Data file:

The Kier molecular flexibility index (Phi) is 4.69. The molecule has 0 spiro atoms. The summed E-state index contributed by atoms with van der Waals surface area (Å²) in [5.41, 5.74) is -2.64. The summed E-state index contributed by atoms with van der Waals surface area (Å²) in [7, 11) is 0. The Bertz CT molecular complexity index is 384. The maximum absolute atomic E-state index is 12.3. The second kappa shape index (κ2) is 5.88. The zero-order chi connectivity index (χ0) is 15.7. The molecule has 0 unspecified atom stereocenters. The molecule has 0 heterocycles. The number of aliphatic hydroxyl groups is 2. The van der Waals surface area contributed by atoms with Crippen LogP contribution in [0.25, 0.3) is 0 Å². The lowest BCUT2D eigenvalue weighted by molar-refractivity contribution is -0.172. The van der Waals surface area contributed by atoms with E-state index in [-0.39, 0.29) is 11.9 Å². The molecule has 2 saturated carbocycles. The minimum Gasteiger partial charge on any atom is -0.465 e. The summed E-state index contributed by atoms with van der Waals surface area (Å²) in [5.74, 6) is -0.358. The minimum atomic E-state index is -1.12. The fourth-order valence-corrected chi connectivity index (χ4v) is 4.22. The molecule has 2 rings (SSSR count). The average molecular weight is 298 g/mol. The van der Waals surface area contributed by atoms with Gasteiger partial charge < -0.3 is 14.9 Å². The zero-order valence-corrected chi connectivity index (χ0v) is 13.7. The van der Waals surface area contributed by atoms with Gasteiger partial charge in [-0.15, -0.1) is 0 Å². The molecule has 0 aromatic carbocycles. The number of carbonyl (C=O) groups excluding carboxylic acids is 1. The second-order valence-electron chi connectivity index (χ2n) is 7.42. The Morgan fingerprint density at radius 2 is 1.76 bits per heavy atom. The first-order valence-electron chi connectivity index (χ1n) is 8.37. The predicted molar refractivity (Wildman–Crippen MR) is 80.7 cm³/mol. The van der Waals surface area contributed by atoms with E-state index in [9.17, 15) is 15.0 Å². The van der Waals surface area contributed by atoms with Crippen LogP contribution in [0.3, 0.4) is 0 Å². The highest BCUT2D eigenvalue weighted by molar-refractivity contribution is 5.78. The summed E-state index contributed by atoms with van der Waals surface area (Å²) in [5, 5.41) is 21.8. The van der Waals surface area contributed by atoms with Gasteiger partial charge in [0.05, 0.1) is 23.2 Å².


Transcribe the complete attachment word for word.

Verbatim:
The Kier molecular flexibility index (Phi) is 4.69. The molecule has 0 spiro atoms. The summed E-state index contributed by atoms with van der Waals surface area (Å²) in [5.41, 5.74) is -2.64. The summed E-state index contributed by atoms with van der Waals surface area (Å²) in [7, 11) is 0. The Bertz CT molecular complexity index is 384. The maximum absolute atomic E-state index is 12.3. The second kappa shape index (κ2) is 5.88. The zero-order chi connectivity index (χ0) is 15.7. The molecule has 0 unspecified atom stereocenters. The molecule has 0 heterocycles. The number of aliphatic hydroxyl groups is 2. The van der Waals surface area contributed by atoms with Crippen LogP contribution in [0.25, 0.3) is 0 Å². The lowest BCUT2D eigenvalue weighted by molar-refractivity contribution is -0.172. The van der Waals surface area contributed by atoms with E-state index in [-0.39, 0.29) is 11.9 Å². The molecule has 2 saturated carbocycles. The minimum Gasteiger partial charge on any atom is -0.465 e. The summed E-state index contributed by atoms with van der Waals surface area (Å²) in [5.74, 6) is -0.358. The minimum atomic E-state index is -1.12. The fourth-order valence-corrected chi connectivity index (χ4v) is 4.22. The molecule has 2 rings (SSSR count). The average molecular weight is 298 g/mol. The van der Waals surface area contributed by atoms with Gasteiger partial charge < -0.3 is 14.9 Å². The zero-order valence-corrected chi connectivity index (χ0v) is 13.7. The van der Waals surface area contributed by atoms with Gasteiger partial charge in [-0.15, -0.1) is 0 Å². The molecule has 0 aromatic carbocycles. The number of carbonyl (C=O) groups excluding carboxylic acids is 1. The second-order valence-electron chi connectivity index (χ2n) is 7.42. The Morgan fingerprint density at radius 2 is 1.76 bits per heavy atom. The first-order valence-electron chi connectivity index (χ1n) is 8.37. The predicted molar refractivity (Wildman–Crippen MR) is 80.7 cm³/mol. The van der Waals surface area contributed by atoms with E-state index in [9.17, 15) is 15.0 Å². The van der Waals surface area contributed by atoms with Crippen LogP contribution in [0.3, 0.4) is 0 Å². The highest BCUT2D eigenvalue weighted by molar-refractivity contribution is 5.78. The summed E-state index contributed by atoms with van der Waals surface area (Å²) in [5, 5.41) is 21.8. The van der Waals surface area contributed by atoms with Gasteiger partial charge in [0.05, 0.1) is 23.2 Å².